Blue House has produced some specialty krauts, other pro-biotics, but our kitchen is not pressed into service in the prep window, some three hours before a park serving. We're an asynchronous supplier of specialty items. Some of our bike rovers are likewise well connected to specific kitchens or stores who appreciate FnB as a valuable community service (which it is).

Our 1950s vinyl kitchen with stainless steel counter tops looks made-for-TV, and I could see doing some shooting here for the training films and promos, but when it comes to food prep our role is to serve as a gateway to one of the institutional kitchens: the one at the Quaker meetinghouse, formerly an Electro-measurements (ESI) property and before that one of Jantzen's knitting factories. The Friends have done extensive remodeling and expansion over the last 50 years or so.

We might call those "supply houses" and a bike with trailer might be routed to go by one or two enroute to a church or meetinghouse. Or a bike with trailer might dash over to a warehouse supplier.

Most warehouses dealing in produce have a walk-in refrigeration unit with a palette or more of produce slated for composting, yet still with some fresh, healthful items for which no one has a use -- until the waste mitigation system is installed (here's a bike with trailer), at which point many vectors point away from that palette to various kitchens and distribution sites.

Multnomah Friends / Google Earth

The idea of a control room taking feed from GPS devices, with helmet mounted web cams and ear buds ("that looks like a good box of avocados, how about grab it?") feeds the next generation science fiction version. This goes with the fleets of biodiesel powered trucks running on Asian restaurant cooking oil, bringing CSA goods in, taking compost and combustibles out.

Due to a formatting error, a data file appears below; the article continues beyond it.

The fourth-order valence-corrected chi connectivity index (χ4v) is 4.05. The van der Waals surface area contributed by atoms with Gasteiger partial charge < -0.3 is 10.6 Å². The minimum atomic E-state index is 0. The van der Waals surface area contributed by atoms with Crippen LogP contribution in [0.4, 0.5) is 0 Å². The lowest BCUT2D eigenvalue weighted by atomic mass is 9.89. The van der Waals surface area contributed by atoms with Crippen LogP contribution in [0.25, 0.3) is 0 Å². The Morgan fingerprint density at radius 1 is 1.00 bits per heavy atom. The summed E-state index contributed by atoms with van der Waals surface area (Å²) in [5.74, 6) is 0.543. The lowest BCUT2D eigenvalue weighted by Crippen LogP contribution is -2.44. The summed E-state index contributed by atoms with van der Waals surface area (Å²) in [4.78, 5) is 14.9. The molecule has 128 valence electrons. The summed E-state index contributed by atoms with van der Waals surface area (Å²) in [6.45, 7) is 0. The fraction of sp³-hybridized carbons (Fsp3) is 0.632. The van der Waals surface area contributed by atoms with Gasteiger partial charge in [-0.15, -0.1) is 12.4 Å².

Connecting my past work with trucking and routing (optimizing delivery schedules) to FnB is part of the larger scale waste mitigation effort. When resources are tight and need to be shared, with some solutions more optimal than others, far more serviceable, there's momentum to develop the simulations and get into anticipatory design mode.

Blue House is close to community kitchens and provides overnight parking for some of the bike trailer fleet (SkyBlue chiefly). We also do low level carryover, some refrigeration. My inventory in the staging area currently consists of squash, zucchini, cucumber, tomatoes, some fruits, carrots. These were retrieved from the park yesterday and will be picked up by the Tuesday crew later today.

My goal has been to render the model with sufficient transparency to support transferability and scalability (scaling down as well as up). I put a lot of emphasis on the learning opportunities the free school provides for those wanting to master cooking for large groups using a somewhat "just in time" approach.


Saturday, August 06, 2011

Thinking Claymation

I was chauffeuring the chairman around, showing him Produce Row. Hawthorne and Morrison bridges were both mostly shut, so I was surmising Bridge Pedal was happening tomorrow morning.

Having just checked the web site, I see I was wrong. I'm glad I'm wrong because getting to our event would be difficult with that many bridges closed.

We went to Office Depot so Steve could better equip his Portland office. Earlier, at Angelo's with Steve and Patrick, I thought I'd texted Patrick's cell number to Melody (with permission) but later my phone showed no trace of such an outgoing message (Melody later: confirmed receipt). This phone also tries to sell me stuff, which I consider rude.

Another day in purgatory I guess, punishment for sins I'm still committing most likely.

Bridge Pedal
has Catholic connections so yakking about it, and sin, in the same post might actually be apropos.

At Steve's with Glenn I was saying how I was now Will Vinton's friend on Facebook. He's the founder of a famous claymation studio here in Portland. From his picture he reminds me of Jesse Ventura and G. Gordon Liddy.

I was leaning against the wall on the floor, doing some chuckling, taking a break from my queue at the carnival (geek fest, feast, nutritious meal).

Portland as ToonTown, is what I was again connecting through to at Math Forum, under "shovel ready". Steve has Python.TV registered, so why not? We'll need a lot of workshops perhaps, but then so did the WPA (perhaps we'd be able to bring more Python to the UN?).

Tomorrow I hope to see more of the thread with GS about population pressures in a world game context.

Tuesday, August 02, 2011